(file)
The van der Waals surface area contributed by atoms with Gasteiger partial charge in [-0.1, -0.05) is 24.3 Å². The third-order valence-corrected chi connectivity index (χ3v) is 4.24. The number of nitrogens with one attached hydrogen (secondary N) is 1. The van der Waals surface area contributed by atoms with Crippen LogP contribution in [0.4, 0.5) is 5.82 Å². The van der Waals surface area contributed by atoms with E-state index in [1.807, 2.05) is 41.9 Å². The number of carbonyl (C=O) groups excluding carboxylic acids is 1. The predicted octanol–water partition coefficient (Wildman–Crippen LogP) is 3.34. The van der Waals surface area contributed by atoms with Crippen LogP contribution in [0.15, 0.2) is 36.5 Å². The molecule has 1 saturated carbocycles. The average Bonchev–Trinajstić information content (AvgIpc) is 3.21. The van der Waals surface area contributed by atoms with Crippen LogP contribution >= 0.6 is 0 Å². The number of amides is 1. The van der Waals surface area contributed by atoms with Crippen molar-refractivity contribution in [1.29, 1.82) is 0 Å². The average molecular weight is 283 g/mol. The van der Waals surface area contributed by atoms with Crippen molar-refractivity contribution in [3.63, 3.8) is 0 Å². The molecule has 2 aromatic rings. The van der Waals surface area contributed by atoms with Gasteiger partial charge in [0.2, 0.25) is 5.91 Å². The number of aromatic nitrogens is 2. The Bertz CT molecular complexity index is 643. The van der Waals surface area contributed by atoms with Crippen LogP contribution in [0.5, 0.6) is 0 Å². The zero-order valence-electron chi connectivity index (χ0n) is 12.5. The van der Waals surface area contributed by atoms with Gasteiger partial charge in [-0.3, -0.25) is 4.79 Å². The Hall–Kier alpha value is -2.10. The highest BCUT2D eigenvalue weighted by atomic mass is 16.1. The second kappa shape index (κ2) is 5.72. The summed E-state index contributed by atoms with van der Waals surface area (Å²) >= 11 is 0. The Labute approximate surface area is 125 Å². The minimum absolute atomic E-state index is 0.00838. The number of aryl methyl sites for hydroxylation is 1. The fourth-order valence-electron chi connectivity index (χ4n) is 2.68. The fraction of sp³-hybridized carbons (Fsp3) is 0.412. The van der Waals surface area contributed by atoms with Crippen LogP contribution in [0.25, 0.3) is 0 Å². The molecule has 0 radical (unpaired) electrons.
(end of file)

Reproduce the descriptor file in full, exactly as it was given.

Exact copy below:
The van der Waals surface area contributed by atoms with Gasteiger partial charge in [-0.1, -0.05) is 24.3 Å². The third-order valence-corrected chi connectivity index (χ3v) is 4.24. The number of nitrogens with one attached hydrogen (secondary N) is 1. The van der Waals surface area contributed by atoms with Crippen LogP contribution in [0.4, 0.5) is 5.82 Å². The van der Waals surface area contributed by atoms with E-state index in [1.807, 2.05) is 41.9 Å². The number of carbonyl (C=O) groups excluding carboxylic acids is 1. The predicted octanol–water partition coefficient (Wildman–Crippen LogP) is 3.34. The van der Waals surface area contributed by atoms with Crippen LogP contribution in [0.15, 0.2) is 36.5 Å². The molecule has 1 saturated carbocycles. The average Bonchev–Trinajstić information content (AvgIpc) is 3.21. The van der Waals surface area contributed by atoms with Crippen LogP contribution >= 0.6 is 0 Å². The number of amides is 1. The van der Waals surface area contributed by atoms with Crippen molar-refractivity contribution in [1.29, 1.82) is 0 Å². The average molecular weight is 283 g/mol. The van der Waals surface area contributed by atoms with Crippen molar-refractivity contribution in [3.63, 3.8) is 0 Å². The molecule has 2 aromatic rings. The van der Waals surface area contributed by atoms with Gasteiger partial charge in [0.2, 0.25) is 5.91 Å². The number of aromatic nitrogens is 2. The Bertz CT molecular complexity index is 643. The van der Waals surface area contributed by atoms with Crippen LogP contribution in [0.5, 0.6) is 0 Å². The zero-order valence-electron chi connectivity index (χ0n) is 12.5. The van der Waals surface area contributed by atoms with Gasteiger partial charge in [-0.3, -0.25) is 4.79 Å². The Hall–Kier alpha value is -2.10. The highest BCUT2D eigenvalue weighted by atomic mass is 16.1. The second kappa shape index (κ2) is 5.72. The summed E-state index contributed by atoms with van der Waals surface area (Å²) >= 11 is 0. The Labute approximate surface area is 125 Å². The minimum absolute atomic E-state index is 0.00838. The number of aryl methyl sites for hydroxylation is 1. The fourth-order valence-electron chi connectivity index (χ4n) is 2.68. The fraction of sp³-hybridized carbons (Fsp3) is 0.412. The van der Waals surface area contributed by atoms with Crippen LogP contribution in [0.25, 0.3) is 0 Å². The molecule has 0 radical (unpaired) electrons.